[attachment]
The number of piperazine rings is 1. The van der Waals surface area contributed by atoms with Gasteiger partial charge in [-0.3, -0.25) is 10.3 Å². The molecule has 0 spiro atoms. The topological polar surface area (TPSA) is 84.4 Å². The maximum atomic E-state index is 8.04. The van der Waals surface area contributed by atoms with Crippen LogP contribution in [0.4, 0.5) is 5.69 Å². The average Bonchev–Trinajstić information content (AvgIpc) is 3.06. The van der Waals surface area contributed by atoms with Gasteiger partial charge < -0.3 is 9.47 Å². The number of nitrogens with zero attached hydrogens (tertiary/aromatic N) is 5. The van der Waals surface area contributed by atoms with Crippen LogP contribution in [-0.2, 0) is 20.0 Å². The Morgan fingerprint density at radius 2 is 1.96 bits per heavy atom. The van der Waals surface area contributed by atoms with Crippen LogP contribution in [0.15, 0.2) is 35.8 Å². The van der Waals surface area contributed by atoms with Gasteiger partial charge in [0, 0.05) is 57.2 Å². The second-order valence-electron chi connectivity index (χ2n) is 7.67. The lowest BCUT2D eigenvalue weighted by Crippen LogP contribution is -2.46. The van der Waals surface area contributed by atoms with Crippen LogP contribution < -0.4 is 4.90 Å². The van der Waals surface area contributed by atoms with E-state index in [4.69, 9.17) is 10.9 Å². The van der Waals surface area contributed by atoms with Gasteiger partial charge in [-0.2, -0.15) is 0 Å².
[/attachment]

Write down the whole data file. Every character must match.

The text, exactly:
The number of piperazine rings is 1. The van der Waals surface area contributed by atoms with Gasteiger partial charge in [-0.3, -0.25) is 10.3 Å². The molecule has 0 spiro atoms. The topological polar surface area (TPSA) is 84.4 Å². The maximum atomic E-state index is 8.04. The van der Waals surface area contributed by atoms with Crippen LogP contribution in [0.4, 0.5) is 5.69 Å². The average Bonchev–Trinajstić information content (AvgIpc) is 3.06. The van der Waals surface area contributed by atoms with Gasteiger partial charge < -0.3 is 9.47 Å². The number of nitrogens with zero attached hydrogens (tertiary/aromatic N) is 5. The van der Waals surface area contributed by atoms with Crippen LogP contribution in [-0.2, 0) is 20.0 Å². The Morgan fingerprint density at radius 2 is 1.96 bits per heavy atom. The van der Waals surface area contributed by atoms with Crippen LogP contribution in [0.15, 0.2) is 35.8 Å². The van der Waals surface area contributed by atoms with Gasteiger partial charge in [0, 0.05) is 57.2 Å². The second-order valence-electron chi connectivity index (χ2n) is 7.67. The lowest BCUT2D eigenvalue weighted by Crippen LogP contribution is -2.46. The van der Waals surface area contributed by atoms with Crippen LogP contribution < -0.4 is 4.90 Å². The van der Waals surface area contributed by atoms with E-state index in [4.69, 9.17) is 10.9 Å². The van der Waals surface area contributed by atoms with Gasteiger partial charge in [-0.2, -0.15) is 0 Å².